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Author Topic: Narrow Gauge  (Read 2215 times)
The train kid

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« on: October 18, 2016, 07:38:17 AM »

Been working on some 1/25 scale model cars and a new diorama idea came to mind but it involves using narrow gauge engine and I was wondering for true narrow gauge trains is there narrow gauge track? Like 3ft. Gauge compared to standard gauge trains? And if there is would I have to make it or could I get the track and locomotive from somewhere?

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« Reply #1 on: October 18, 2016, 02:03:23 PM »


For the diorama you are working on, you have chosen scale well. If generic narrow gauge is acceptable, standard 45mm gauge 'G' scale track will reresent approximately a 42" narrow gauge at 1:24/25.  There are many options, depending on level of detail, that you can go for.

A standard Bachmann Ten Wheeler (4-6-0) is modeled after the East Tennessee and Western North Carolina RR, a prototype three foot narrow gauge. Most Bachmann rolling stock it scaled at 1:22.5/24, right in your range.

45mm track as standard gauge (56.5" gauge) scales out to 1:32, which will be a bit small for your automobiles, although there are a fair number of large scale modelers that ignore the difference.

If scale fidelity is the order of the day and three foot narrow gauge is the target, then the autos will be a bit smallish, as the track will scale out at 1:20.3. The Bachmann Spectrum line of locos and rolling stock are scaled at 1:20.3.

Hope this general commentary gets you headed in the direction you desire.

Bob C.

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« Reply #2 on: October 19, 2016, 11:32:26 AM »

The Train Kid, as it happens, 1:25 is a popular scale among builders of narrow gauge locomotives and rolling stock from paper. The hobby is particularly popular in Poland although there may be paper modellers in Germany too. They are capable of doing pretty amazing models. Some 'kits' are listed here: and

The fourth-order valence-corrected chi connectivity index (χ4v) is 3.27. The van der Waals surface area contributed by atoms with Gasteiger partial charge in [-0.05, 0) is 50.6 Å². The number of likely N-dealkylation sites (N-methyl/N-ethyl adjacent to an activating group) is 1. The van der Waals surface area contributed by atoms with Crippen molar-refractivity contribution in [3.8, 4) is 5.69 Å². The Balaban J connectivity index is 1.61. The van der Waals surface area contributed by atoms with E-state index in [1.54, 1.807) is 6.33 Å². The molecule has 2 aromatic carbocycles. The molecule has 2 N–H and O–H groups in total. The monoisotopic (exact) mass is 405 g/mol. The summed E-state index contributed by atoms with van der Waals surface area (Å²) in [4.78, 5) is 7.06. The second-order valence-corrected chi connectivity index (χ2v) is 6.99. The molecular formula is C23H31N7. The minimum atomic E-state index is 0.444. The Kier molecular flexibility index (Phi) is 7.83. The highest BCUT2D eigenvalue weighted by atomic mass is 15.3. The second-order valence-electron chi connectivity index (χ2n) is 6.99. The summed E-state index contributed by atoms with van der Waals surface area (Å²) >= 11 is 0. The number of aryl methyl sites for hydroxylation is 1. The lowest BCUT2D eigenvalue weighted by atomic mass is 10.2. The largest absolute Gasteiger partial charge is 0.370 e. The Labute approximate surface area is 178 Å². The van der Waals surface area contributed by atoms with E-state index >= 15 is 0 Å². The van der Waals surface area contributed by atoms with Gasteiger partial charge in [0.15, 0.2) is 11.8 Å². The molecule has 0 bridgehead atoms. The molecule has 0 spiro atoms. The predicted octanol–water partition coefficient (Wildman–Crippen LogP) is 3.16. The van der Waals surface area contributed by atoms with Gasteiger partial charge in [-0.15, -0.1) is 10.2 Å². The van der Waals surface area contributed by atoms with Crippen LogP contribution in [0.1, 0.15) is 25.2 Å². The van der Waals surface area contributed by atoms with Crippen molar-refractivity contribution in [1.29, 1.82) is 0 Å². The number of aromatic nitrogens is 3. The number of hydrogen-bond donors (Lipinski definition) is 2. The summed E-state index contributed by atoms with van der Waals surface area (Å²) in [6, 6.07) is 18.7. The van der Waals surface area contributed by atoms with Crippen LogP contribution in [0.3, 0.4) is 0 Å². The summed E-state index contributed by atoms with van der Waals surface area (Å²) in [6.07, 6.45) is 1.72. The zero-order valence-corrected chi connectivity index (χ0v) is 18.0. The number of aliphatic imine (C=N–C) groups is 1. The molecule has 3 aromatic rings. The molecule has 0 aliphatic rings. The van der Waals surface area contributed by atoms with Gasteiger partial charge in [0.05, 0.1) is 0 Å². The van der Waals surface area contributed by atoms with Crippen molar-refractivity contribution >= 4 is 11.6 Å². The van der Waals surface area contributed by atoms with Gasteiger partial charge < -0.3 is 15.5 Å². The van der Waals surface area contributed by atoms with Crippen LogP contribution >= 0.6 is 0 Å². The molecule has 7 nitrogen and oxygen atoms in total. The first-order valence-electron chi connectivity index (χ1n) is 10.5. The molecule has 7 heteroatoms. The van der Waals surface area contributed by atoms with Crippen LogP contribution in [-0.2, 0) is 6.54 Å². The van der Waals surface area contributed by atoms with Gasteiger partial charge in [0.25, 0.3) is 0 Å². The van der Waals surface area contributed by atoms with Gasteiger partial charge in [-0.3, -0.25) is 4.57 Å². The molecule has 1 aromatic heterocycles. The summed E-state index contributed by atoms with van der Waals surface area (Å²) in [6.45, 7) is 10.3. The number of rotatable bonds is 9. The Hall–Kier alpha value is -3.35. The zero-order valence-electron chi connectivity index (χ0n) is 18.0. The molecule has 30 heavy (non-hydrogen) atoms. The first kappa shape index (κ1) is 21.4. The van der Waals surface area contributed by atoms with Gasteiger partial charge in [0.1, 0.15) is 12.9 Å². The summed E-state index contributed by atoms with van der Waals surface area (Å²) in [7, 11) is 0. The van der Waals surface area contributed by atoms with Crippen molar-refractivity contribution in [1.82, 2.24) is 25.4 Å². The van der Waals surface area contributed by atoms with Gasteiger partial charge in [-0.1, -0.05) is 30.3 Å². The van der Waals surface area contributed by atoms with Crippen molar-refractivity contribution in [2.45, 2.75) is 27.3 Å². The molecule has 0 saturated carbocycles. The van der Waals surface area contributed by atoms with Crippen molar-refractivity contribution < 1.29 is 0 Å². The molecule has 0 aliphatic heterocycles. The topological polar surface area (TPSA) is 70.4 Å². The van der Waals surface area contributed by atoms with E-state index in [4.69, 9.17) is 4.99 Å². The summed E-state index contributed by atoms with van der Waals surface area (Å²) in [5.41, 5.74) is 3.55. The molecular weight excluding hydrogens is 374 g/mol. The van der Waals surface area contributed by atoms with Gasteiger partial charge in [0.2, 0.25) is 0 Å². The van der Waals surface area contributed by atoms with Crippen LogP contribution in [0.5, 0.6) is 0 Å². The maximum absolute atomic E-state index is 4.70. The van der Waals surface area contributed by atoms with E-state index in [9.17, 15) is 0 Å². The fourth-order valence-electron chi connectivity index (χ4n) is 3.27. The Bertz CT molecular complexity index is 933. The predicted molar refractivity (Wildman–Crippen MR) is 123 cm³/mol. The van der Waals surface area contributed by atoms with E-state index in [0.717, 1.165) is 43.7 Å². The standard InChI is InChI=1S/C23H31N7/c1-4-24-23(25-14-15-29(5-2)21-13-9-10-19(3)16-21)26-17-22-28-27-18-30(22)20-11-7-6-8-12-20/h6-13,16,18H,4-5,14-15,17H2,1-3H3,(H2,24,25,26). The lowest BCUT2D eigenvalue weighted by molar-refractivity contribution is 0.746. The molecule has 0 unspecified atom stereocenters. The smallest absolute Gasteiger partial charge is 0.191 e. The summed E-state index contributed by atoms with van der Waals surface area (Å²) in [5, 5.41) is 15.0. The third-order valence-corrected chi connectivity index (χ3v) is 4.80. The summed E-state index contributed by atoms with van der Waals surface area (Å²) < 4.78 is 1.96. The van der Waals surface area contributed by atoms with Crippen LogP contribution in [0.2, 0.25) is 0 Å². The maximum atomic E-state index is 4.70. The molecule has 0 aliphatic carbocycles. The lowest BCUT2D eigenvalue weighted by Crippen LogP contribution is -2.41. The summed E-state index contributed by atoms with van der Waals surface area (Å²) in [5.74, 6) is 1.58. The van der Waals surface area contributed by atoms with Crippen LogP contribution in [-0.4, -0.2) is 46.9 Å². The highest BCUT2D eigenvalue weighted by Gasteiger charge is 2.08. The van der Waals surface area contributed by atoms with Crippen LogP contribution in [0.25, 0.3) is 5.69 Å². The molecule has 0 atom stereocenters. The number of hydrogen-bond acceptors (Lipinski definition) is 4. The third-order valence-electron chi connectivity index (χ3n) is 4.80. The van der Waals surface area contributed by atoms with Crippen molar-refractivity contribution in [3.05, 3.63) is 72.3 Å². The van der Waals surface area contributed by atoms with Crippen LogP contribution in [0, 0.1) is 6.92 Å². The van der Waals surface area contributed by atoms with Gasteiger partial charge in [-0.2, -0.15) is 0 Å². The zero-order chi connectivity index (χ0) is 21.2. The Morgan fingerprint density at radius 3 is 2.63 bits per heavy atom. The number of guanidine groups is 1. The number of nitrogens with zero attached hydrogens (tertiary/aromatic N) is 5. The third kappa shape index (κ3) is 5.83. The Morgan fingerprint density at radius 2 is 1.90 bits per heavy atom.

I could identify a narrow gauge Davenport with a tank car, if you are interested in US prototypes.  And the Jupiter 4-4-0

Majority of these models are of course of European prototypes. I am not aware of any producer of plastic or metal models in 1:25, but there were a few who made narrow gauge stuff in 1:24 These were produced in large quantities and are easy to come by secondhand (Delton, Aristocraft, etc).

Best wishes from Tokyo, Zubi
Loco Bill Canelos

Model railroading since 1947

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« Reply #3 on: October 19, 2016, 07:15:31 PM »

Hi Kid,

I thought the paper model of the Jupiter was interesting:

Mainly I would agree with Bob that the 1:22.5 ish Bachmann 4-6-0 would be visually compatible with the 1:25th diorama you are building.  I use 1:24th scale buildings and vehicles and they look great with the Bachmann 4-6-0, and I believe your 1:25th will as well.

Loco Bill

Loco Bill,  Roundhouse Foreman
Colorado & Kansas Railway Missouri Western Railway
Semi Official Historian; Bachmann Large Scale
There are no dumb or stupid questions, just questions!

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« Reply #4 on: October 20, 2016, 12:41:14 PM »

Some of these models are real work of 'art' or 'love' or 'madness';-). Judge this for yourself, on these couple of examples (all in 1:25)
Remember, this is all from paper, with perhaps a minor help of a piece of wire here and there.
Kind of Polish origami;-)...? In 1:25 mainly.
Best wises from Tokyo, Zubi
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